The book tracks Britney and her friends (now also endowed with super powers) as they try to come to grips with what's happened to them. This is fundamentally an origin tale, as Britney and company take little steps to introduce superheroes to their world. So we get these fun training sequences and the moments in which they pick out costumes and code names. Britney decides to become Chicago's resident guardian. A comic book nerd herself, she frequents her local shop, Cosmic Comics. When it's time for her to pick out a code name, "Cosmic Girl" was pretty obvious. What's sort of pretty friggin' delightful is her choice of costume. She modifies a Catwoman outfit with rampant sprinkling of glitter. And she rolls with a plush Chinese lucky cat backpack, all the better to strike fear in the hearts of evildoers.

It's an entertaining read. I'd only meant to sample the first few chapters but got so hooked I ended up ripping thru the entire thing. I almost hesitate to compare the lead character to Hope Corrigan from Marion G.
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1 of 1 people found the following review helpful By Art on December 1, 2014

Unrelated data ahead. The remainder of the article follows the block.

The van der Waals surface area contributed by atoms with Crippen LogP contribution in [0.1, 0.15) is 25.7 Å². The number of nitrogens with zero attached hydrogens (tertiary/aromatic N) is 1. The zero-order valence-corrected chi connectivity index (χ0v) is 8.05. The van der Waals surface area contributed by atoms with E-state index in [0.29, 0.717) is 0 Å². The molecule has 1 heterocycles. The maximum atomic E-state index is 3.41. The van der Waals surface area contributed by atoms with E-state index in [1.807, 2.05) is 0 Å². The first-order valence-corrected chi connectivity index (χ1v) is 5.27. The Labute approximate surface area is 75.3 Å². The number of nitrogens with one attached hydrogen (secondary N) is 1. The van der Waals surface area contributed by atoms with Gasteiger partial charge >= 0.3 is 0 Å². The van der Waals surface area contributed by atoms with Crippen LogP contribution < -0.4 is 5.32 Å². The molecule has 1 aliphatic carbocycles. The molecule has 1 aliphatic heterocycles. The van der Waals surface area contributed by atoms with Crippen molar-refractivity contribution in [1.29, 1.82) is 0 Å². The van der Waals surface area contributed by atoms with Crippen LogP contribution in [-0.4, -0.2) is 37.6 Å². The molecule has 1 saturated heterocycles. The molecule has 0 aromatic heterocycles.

Format: Kindle Edition
Cosmic Girl manages the neat trick of taking one of the most cliche super-origins -- they are kidnapped and experimented on with meteorites -- and turns it into a fun and generally well done YA/coming of age super-hero story. The main character and her friends acquire a nice mix of powers and struggle with the difficulties of taking up heroism while secretly still being in school.

The main plot is that Cosmic Girl and her friends want to track down the villain that kidnapped and tortured them. Because one of Cosmic Girl's friends is a telepath, the plot is able to move forward in logical and believable fashion, as they get closer to the master-mind.

For the most part, things move along more than well enough to cover any warts in the the plot. There is a bit of charm here as well, which certainly helps.

By the middle of the second book, however, a few things had really started to get on my nerves. For example, the author has no idea what a sonic boom actually is. Almost every single time Cosmic Girl flies (dozens of times), she hears multiple and separate sonic booms as she accelerates. As most 8th graders know, it just doesn't work that way. Making up or simplifying science is one thing, but this struck me like having an author think Argentina is in Europe. Big deal? I guess not, but it came up so often that it made me less tolerant of some of the books other idiosyncrasies.

Overall, I enjoyed Cosmic Girl. It is likable, fun and moves well. Its a bit on the fluffy side, but if you are looking for an engaging teen super-hero story, this works fairly well. I do wish Gregory would have taken a bit more care in spots -- for example, 5 minutes reading the Wikipedia entry for sonic-boom would have prevented his error -- but this may or may not bother you.